In manufacturing-based companies, 70-80% of costs are in the processes of source, make and deliver. Labor is an important input with 50-60% of company employees reporting through supply chain organizations.
Is talent a cost or an asset? Most companies say employees are an asset, but treat it as a cost. Today, with companies having a keen-focus on costs, talent development often takes a back seat. In this post I argue that it needs rethinking as an important asset.
Supply chain processes are relatively new. The processes are evolving. While the practices of finance are over 200-years old, in contrast, supply chain management as a cross-functional practice (the combination of make, source and deliver) was recently defined in 1982. There is a belief that investments in technology, processes and talent improves balance sheet results and organizational agility. Our observation is that while projects drive pockets of improvement, it is difficult for the supply chain team to impact the balance sheet.
What defines supply chain excellence? In a recent study, our goal was to understand the impact of process and technology choices on balance sheet performance. We analyzed the impact of 150 factors on 493 financial metrics for the period of 2004-2016. This included responses to 3604 questions by 1063 individual respondents, in 40 studies, representing 756 unique companies.
This research was tough work. It took us four months. The results? There is no correlation between technology choices and balance sheet results. Despite all the ads at airports and pretty PowerPoints by consultants, we cannot find support for the claims of “Best Run Companies Use Technology X” or “Manufacturing Companies Using Consulting Services With Company Y Have Better Results,” or a single instance of Enterprise Resource Planning (ERP) drives better results. Across the industry, we find that companies think they are managing costs and inventory better through technology investments like supply chain planning, but they have a false sense of accomplishment. Does this mean throwing out the baby with the bath water? No. The goal should be ensuring that projects drive long-term balance sheet results.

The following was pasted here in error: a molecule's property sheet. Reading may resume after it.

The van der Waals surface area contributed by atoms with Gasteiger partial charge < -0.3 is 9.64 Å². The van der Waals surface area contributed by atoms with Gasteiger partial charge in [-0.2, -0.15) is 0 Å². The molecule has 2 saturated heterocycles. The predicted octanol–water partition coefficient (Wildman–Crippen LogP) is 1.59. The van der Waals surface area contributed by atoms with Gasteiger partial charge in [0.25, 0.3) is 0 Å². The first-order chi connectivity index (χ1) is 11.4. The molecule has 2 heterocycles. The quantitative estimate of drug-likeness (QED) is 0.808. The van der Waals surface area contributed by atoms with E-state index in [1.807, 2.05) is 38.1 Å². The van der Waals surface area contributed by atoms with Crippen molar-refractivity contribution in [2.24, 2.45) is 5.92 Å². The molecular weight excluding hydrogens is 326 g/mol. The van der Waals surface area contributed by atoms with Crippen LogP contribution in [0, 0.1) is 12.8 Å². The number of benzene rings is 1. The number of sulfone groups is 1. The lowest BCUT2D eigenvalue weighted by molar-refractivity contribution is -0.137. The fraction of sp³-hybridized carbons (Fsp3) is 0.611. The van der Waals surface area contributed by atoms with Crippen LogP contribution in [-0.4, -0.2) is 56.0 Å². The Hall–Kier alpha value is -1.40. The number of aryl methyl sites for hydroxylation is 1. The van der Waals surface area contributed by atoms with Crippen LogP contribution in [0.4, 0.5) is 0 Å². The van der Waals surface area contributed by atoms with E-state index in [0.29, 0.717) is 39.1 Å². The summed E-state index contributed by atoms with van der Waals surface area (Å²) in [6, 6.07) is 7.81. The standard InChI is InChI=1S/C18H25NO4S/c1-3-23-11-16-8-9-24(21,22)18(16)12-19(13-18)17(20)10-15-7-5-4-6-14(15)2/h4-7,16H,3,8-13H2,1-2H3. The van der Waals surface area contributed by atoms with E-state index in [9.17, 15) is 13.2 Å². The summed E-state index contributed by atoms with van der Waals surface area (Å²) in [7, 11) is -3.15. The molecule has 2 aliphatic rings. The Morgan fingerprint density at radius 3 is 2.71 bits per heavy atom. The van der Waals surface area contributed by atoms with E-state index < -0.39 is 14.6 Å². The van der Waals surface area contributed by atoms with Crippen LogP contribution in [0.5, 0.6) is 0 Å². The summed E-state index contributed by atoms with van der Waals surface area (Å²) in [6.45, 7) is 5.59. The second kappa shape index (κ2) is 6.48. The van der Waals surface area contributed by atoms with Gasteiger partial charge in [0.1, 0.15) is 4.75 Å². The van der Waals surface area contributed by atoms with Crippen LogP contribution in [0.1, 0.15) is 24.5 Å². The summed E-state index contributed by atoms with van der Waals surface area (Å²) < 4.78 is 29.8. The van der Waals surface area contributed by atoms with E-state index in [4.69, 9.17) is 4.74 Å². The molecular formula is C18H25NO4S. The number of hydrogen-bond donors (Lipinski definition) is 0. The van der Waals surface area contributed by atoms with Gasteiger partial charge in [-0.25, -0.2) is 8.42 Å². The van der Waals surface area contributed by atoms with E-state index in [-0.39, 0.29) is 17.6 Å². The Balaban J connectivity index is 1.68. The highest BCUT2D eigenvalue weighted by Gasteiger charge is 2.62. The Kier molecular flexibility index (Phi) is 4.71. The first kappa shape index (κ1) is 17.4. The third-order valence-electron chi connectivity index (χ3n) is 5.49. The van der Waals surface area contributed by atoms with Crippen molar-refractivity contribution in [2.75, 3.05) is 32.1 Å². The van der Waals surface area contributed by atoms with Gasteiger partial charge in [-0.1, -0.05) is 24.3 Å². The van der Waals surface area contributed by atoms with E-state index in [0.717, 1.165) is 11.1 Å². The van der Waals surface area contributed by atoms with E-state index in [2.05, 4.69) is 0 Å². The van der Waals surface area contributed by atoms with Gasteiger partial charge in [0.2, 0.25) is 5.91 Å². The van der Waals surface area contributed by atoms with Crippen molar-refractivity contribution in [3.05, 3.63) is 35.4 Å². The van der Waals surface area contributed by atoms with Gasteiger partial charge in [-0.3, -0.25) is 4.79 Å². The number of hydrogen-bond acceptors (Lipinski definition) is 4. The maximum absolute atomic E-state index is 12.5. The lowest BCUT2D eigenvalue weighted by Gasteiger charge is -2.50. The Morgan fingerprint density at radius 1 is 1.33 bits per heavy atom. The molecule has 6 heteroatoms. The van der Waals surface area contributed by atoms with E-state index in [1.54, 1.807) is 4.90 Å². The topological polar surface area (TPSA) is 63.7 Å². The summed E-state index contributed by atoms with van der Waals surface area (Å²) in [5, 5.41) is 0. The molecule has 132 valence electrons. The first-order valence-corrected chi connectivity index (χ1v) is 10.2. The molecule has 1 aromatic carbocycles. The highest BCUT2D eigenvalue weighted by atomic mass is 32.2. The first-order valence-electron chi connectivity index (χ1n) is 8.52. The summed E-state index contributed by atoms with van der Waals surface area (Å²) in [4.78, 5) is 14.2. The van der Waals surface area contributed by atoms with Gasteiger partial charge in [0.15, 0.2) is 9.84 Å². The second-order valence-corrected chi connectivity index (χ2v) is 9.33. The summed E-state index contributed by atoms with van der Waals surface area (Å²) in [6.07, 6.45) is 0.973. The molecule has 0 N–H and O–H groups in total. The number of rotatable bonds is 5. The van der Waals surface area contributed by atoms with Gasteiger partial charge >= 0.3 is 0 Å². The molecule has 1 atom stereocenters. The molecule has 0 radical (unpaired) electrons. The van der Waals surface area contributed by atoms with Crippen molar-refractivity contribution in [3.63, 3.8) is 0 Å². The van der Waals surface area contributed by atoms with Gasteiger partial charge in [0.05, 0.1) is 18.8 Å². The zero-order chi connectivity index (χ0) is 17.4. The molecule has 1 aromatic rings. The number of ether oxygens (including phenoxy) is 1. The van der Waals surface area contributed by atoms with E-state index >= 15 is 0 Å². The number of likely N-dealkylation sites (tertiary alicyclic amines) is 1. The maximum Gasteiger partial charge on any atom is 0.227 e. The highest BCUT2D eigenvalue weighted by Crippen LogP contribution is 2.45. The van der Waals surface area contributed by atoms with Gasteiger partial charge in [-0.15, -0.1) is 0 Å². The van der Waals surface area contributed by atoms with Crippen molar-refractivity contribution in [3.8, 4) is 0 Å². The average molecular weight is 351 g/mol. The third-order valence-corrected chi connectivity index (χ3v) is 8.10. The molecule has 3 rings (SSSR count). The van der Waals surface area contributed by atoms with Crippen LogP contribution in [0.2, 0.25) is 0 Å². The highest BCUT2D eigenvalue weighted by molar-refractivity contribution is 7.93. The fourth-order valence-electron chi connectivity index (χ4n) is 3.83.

By graphing the financial metrics through orbit charts, we find that 90% of companies are stuck at the intersection of operating margin and inventory turns. With rising complexity, most companies are unable to make improvements in a balanced scorecard.
What made a difference in outperforming the competition in costs? The answer is simple. Empowered talent. As shown in Figure 1, we find companies managing talent better than their peer group have a cost advantage.
Figure 1. Results of Analysis
So what are the characteristics of companies managing talent better than their peer group? What are the gaps to close? There are six: belief in the company; appreciation for work; the need to be a part of a talented team; admiration for leadership; training and professional development; and flexible work schedules. Empowered workers make a difference. With the flurry of M&A, industry consolidation, outsourcing, and downsizing, the gaps for North American manufacturers are increasing.
Figure 2. Talent Gaps
Closing the Gaps